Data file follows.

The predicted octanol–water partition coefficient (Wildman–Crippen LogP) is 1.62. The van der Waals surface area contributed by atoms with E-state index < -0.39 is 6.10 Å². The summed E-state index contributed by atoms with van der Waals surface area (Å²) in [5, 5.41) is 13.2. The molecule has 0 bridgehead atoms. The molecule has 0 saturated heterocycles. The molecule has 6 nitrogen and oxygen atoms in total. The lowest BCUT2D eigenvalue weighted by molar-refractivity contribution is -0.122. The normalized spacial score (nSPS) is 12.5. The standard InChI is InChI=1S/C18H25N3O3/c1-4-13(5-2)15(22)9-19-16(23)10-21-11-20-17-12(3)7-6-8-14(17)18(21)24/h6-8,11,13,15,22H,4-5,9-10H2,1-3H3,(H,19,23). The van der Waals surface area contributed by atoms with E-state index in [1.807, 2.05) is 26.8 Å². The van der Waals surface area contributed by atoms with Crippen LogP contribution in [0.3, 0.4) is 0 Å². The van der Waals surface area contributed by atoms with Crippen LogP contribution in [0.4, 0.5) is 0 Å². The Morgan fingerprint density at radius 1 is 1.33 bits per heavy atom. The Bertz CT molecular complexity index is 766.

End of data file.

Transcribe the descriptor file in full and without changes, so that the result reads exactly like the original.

The predicted octanol–water partition coefficient (Wildman–Crippen LogP) is 1.62. The van der Waals surface area contributed by atoms with E-state index < -0.39 is 6.10 Å². The summed E-state index contributed by atoms with van der Waals surface area (Å²) in [5, 5.41) is 13.2. The molecule has 0 bridgehead atoms. The molecule has 0 saturated heterocycles. The molecule has 6 nitrogen and oxygen atoms in total. The lowest BCUT2D eigenvalue weighted by molar-refractivity contribution is -0.122. The normalized spacial score (nSPS) is 12.5. The standard InChI is InChI=1S/C18H25N3O3/c1-4-13(5-2)15(22)9-19-16(23)10-21-11-20-17-12(3)7-6-8-14(17)18(21)24/h6-8,11,13,15,22H,4-5,9-10H2,1-3H3,(H,19,23). The van der Waals surface area contributed by atoms with E-state index in [1.807, 2.05) is 26.8 Å². The van der Waals surface area contributed by atoms with Crippen LogP contribution in [0.3, 0.4) is 0 Å². The van der Waals surface area contributed by atoms with Crippen LogP contribution in [0.4, 0.5) is 0 Å². The Morgan fingerprint density at radius 1 is 1.33 bits per heavy atom. The Bertz CT molecular complexity index is 766.